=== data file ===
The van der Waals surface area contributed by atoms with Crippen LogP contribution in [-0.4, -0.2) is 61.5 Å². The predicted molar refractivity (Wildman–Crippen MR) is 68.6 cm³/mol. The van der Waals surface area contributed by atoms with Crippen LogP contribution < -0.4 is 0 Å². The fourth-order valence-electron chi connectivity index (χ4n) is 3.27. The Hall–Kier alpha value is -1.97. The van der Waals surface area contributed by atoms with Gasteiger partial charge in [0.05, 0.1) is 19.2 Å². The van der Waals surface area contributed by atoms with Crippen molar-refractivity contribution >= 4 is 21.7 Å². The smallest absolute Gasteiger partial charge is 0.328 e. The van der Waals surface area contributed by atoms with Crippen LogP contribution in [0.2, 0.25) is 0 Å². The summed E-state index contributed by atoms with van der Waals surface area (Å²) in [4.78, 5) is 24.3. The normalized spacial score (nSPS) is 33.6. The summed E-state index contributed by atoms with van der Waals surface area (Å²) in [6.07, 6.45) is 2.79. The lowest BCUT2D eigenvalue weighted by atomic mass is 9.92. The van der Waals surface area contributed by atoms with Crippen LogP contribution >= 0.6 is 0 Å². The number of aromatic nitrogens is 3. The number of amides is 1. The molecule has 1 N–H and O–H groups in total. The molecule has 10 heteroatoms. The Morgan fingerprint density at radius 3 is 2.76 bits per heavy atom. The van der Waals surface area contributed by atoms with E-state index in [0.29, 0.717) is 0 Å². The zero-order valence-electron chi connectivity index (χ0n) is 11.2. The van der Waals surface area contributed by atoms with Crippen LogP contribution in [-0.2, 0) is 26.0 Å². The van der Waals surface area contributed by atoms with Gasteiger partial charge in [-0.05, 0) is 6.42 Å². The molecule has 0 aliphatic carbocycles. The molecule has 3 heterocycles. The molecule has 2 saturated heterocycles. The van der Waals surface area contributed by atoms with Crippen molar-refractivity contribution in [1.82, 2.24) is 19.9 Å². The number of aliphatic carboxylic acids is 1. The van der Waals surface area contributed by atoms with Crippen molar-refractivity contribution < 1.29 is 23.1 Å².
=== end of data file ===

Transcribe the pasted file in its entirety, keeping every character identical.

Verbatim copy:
The van der Waals surface area contributed by atoms with Crippen LogP contribution in [-0.4, -0.2) is 61.5 Å². The predicted molar refractivity (Wildman–Crippen MR) is 68.6 cm³/mol. The van der Waals surface area contributed by atoms with Crippen LogP contribution < -0.4 is 0 Å². The fourth-order valence-electron chi connectivity index (χ4n) is 3.27. The Hall–Kier alpha value is -1.97. The van der Waals surface area contributed by atoms with Gasteiger partial charge in [0.05, 0.1) is 19.2 Å². The van der Waals surface area contributed by atoms with Crippen molar-refractivity contribution >= 4 is 21.7 Å². The smallest absolute Gasteiger partial charge is 0.328 e. The van der Waals surface area contributed by atoms with Crippen LogP contribution in [0.2, 0.25) is 0 Å². The summed E-state index contributed by atoms with van der Waals surface area (Å²) in [4.78, 5) is 24.3. The normalized spacial score (nSPS) is 33.6. The summed E-state index contributed by atoms with van der Waals surface area (Å²) in [6.07, 6.45) is 2.79. The lowest BCUT2D eigenvalue weighted by atomic mass is 9.92. The van der Waals surface area contributed by atoms with Crippen LogP contribution >= 0.6 is 0 Å². The number of aromatic nitrogens is 3. The number of amides is 1. The molecule has 1 N–H and O–H groups in total. The molecule has 10 heteroatoms. The Morgan fingerprint density at radius 3 is 2.76 bits per heavy atom. The van der Waals surface area contributed by atoms with E-state index in [0.29, 0.717) is 0 Å². The zero-order valence-electron chi connectivity index (χ0n) is 11.2. The van der Waals surface area contributed by atoms with Crippen LogP contribution in [-0.2, 0) is 26.0 Å². The van der Waals surface area contributed by atoms with Gasteiger partial charge in [-0.05, 0) is 6.42 Å². The molecule has 0 aliphatic carbocycles. The molecule has 3 heterocycles. The molecule has 2 saturated heterocycles. The van der Waals surface area contributed by atoms with Crippen molar-refractivity contribution in [1.82, 2.24) is 19.9 Å². The number of aliphatic carboxylic acids is 1. The van der Waals surface area contributed by atoms with Crippen molar-refractivity contribution < 1.29 is 23.1 Å².